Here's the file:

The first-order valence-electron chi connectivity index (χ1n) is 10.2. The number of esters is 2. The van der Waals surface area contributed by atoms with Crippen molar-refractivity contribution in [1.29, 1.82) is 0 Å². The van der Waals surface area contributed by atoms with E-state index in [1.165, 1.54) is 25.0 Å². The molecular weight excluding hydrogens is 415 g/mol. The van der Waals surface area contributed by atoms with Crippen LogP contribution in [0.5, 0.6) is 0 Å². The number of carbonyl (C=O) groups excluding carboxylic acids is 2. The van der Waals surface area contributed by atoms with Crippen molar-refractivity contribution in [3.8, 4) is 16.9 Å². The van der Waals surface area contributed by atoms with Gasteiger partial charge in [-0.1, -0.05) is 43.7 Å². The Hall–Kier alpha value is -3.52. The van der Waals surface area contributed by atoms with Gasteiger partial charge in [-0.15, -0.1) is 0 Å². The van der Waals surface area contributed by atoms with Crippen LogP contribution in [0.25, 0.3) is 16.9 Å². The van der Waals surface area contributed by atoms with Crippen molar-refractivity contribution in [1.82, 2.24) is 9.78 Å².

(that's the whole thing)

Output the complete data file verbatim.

The first-order valence-electron chi connectivity index (χ1n) is 10.2. The number of esters is 2. The van der Waals surface area contributed by atoms with Crippen molar-refractivity contribution in [1.29, 1.82) is 0 Å². The van der Waals surface area contributed by atoms with E-state index in [1.165, 1.54) is 25.0 Å². The molecular weight excluding hydrogens is 415 g/mol. The van der Waals surface area contributed by atoms with Crippen LogP contribution in [0.5, 0.6) is 0 Å². The number of carbonyl (C=O) groups excluding carboxylic acids is 2. The van der Waals surface area contributed by atoms with Crippen molar-refractivity contribution in [3.8, 4) is 16.9 Å². The van der Waals surface area contributed by atoms with Gasteiger partial charge in [-0.1, -0.05) is 43.7 Å². The Hall–Kier alpha value is -3.52. The van der Waals surface area contributed by atoms with Gasteiger partial charge in [-0.15, -0.1) is 0 Å². The van der Waals surface area contributed by atoms with Crippen LogP contribution in [0.25, 0.3) is 16.9 Å². The van der Waals surface area contributed by atoms with Crippen molar-refractivity contribution in [1.82, 2.24) is 9.78 Å².